Wednesday, August 1, 2012

Summer Xeriscaping Series: Part 5 of 9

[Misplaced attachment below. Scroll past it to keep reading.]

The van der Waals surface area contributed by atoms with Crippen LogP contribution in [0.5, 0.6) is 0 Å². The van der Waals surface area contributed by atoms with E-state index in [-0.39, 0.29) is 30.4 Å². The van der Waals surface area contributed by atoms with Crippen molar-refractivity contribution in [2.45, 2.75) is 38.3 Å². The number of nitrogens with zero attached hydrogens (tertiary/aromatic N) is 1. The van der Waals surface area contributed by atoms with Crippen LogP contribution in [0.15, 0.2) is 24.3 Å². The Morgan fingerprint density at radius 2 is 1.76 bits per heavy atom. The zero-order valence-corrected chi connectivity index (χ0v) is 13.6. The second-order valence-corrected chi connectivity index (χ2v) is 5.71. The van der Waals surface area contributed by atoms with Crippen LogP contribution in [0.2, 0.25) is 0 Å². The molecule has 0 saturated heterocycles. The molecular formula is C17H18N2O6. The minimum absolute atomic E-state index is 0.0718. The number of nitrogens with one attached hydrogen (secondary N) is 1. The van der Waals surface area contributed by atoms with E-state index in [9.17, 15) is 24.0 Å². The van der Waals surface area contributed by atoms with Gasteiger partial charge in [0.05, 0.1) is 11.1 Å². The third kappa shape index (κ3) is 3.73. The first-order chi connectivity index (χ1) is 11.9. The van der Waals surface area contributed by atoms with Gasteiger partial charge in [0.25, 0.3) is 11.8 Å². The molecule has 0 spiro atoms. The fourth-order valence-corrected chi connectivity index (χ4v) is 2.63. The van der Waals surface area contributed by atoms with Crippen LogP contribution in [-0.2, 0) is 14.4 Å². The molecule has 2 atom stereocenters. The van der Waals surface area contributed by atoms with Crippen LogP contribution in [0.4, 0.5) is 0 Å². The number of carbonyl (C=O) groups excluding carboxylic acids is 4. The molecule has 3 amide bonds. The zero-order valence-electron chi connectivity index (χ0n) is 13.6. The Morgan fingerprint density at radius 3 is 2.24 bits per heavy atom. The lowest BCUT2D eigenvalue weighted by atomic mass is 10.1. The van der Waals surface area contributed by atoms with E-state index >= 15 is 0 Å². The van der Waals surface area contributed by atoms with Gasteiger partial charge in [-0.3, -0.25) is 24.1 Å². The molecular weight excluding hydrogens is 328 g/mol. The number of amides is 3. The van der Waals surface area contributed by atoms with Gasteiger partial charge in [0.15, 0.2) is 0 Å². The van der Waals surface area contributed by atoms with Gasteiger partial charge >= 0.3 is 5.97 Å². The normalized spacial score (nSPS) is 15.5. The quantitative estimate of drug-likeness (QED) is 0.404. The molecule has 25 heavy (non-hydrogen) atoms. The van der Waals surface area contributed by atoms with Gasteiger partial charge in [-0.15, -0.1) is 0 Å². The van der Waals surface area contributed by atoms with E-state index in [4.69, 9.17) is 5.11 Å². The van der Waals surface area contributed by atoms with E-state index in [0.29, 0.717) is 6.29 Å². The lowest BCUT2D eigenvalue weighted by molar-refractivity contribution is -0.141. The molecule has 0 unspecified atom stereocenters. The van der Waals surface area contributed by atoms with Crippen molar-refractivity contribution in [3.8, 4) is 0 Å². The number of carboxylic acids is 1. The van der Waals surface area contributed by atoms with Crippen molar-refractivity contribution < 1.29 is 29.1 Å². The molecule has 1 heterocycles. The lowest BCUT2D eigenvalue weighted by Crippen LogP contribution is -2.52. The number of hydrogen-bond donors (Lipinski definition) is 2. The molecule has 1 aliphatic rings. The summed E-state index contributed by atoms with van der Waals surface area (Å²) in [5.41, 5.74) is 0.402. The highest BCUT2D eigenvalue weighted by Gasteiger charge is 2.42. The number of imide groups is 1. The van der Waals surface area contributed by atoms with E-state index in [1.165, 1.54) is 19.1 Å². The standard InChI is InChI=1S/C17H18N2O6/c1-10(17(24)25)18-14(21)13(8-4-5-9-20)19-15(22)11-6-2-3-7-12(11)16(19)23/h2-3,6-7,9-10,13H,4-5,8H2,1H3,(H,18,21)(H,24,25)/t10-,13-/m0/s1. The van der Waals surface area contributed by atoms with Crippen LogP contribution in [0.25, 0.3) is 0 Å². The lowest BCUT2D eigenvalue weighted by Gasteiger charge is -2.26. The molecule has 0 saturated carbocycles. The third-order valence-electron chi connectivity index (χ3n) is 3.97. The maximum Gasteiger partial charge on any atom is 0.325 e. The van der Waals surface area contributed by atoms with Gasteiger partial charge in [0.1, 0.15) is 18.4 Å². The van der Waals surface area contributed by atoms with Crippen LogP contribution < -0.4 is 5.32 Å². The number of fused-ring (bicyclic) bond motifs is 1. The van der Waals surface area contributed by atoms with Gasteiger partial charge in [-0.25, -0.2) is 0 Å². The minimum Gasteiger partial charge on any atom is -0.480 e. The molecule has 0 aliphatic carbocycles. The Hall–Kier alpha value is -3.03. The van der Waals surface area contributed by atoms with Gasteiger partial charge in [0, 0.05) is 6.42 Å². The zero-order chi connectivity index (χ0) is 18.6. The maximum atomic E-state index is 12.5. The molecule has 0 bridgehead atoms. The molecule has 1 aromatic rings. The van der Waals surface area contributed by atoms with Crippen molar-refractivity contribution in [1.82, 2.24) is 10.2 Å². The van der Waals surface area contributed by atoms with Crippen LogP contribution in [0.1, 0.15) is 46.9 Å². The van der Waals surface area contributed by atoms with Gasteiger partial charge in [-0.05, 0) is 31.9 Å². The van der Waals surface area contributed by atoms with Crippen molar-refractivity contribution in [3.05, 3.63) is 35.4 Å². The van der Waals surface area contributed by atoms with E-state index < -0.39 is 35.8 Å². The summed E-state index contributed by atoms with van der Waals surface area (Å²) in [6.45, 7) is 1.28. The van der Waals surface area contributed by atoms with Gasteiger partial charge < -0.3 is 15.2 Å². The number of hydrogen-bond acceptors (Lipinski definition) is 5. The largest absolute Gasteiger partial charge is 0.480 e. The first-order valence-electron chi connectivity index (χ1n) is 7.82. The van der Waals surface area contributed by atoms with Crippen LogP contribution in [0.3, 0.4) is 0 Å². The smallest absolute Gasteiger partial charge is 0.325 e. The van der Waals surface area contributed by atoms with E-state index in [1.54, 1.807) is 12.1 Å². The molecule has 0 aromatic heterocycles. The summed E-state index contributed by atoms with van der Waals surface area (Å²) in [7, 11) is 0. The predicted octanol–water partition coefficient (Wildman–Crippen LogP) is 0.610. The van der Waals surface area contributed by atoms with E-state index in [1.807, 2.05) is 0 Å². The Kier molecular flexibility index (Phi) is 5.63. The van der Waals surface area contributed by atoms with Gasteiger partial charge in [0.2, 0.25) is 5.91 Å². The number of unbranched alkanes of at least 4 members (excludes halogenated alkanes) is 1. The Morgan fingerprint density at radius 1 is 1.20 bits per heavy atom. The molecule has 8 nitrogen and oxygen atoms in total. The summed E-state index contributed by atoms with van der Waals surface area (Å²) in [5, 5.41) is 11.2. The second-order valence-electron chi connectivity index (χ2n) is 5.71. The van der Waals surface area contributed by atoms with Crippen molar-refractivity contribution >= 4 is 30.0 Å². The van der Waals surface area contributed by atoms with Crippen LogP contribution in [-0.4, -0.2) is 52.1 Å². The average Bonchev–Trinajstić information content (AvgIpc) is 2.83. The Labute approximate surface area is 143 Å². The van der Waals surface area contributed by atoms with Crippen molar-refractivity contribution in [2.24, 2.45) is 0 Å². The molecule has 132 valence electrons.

Welcome back to another somewhat belated episode of Lost in the Farmer’s Market, as you may know the entirety of the months of July and August are devoted to the Summer Xeriscaping series and to day will be the fifth installment. In addition to the main feature is an included mini-article about a useful garden topic that relates to current goings on in the test gardens and or seasonal topics to help you produce more with less cost.  This week’s mini-article is about handling severe crop damage.